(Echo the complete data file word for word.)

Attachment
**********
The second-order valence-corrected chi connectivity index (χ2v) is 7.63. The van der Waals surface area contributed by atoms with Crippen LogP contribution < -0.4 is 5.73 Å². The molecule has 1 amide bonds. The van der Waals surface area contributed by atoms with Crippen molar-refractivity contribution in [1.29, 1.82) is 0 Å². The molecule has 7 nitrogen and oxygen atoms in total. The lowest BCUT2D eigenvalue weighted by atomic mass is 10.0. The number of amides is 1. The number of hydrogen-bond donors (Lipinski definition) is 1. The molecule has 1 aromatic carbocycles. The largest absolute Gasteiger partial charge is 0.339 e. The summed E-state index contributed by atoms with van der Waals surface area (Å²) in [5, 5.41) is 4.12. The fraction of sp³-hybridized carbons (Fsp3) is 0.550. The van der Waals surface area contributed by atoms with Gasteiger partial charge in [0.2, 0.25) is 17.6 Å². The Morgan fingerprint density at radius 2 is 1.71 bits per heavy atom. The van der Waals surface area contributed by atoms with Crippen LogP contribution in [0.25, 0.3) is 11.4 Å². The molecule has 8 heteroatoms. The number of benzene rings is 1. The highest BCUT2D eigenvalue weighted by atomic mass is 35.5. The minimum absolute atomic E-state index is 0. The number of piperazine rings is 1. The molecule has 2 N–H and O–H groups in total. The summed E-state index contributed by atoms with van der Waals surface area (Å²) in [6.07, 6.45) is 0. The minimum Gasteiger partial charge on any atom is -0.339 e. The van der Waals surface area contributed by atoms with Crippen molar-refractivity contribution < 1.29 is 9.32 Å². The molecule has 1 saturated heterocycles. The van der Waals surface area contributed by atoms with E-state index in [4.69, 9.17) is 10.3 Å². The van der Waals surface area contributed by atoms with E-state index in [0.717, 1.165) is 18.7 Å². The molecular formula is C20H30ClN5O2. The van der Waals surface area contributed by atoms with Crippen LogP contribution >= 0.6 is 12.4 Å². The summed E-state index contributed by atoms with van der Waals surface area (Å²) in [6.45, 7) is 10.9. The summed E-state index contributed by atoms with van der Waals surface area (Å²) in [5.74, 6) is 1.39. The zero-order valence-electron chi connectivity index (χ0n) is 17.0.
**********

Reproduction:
The second-order valence-corrected chi connectivity index (χ2v) is 7.63. The van der Waals surface area contributed by atoms with Crippen LogP contribution < -0.4 is 5.73 Å². The molecule has 1 amide bonds. The van der Waals surface area contributed by atoms with Crippen molar-refractivity contribution in [1.29, 1.82) is 0 Å². The molecule has 7 nitrogen and oxygen atoms in total. The lowest BCUT2D eigenvalue weighted by atomic mass is 10.0. The number of amides is 1. The number of hydrogen-bond donors (Lipinski definition) is 1. The molecule has 1 aromatic carbocycles. The largest absolute Gasteiger partial charge is 0.339 e. The summed E-state index contributed by atoms with van der Waals surface area (Å²) in [5, 5.41) is 4.12. The fraction of sp³-hybridized carbons (Fsp3) is 0.550. The van der Waals surface area contributed by atoms with Gasteiger partial charge in [0.2, 0.25) is 17.6 Å². The Morgan fingerprint density at radius 2 is 1.71 bits per heavy atom. The van der Waals surface area contributed by atoms with Crippen LogP contribution in [0.25, 0.3) is 11.4 Å². The molecule has 8 heteroatoms. The number of benzene rings is 1. The highest BCUT2D eigenvalue weighted by atomic mass is 35.5. The minimum absolute atomic E-state index is 0. The number of piperazine rings is 1. The molecule has 2 N–H and O–H groups in total. The summed E-state index contributed by atoms with van der Waals surface area (Å²) in [6.07, 6.45) is 0. The minimum Gasteiger partial charge on any atom is -0.339 e. The van der Waals surface area contributed by atoms with Crippen molar-refractivity contribution < 1.29 is 9.32 Å². The molecule has 1 saturated heterocycles. The van der Waals surface area contributed by atoms with E-state index in [4.69, 9.17) is 10.3 Å². The van der Waals surface area contributed by atoms with E-state index in [0.717, 1.165) is 18.7 Å². The molecular formula is C20H30ClN5O2. The van der Waals surface area contributed by atoms with Crippen LogP contribution >= 0.6 is 12.4 Å². The summed E-state index contributed by atoms with van der Waals surface area (Å²) in [6.45, 7) is 10.9. The summed E-state index contributed by atoms with van der Waals surface area (Å²) in [5.74, 6) is 1.39. The zero-order valence-electron chi connectivity index (χ0n) is 17.0.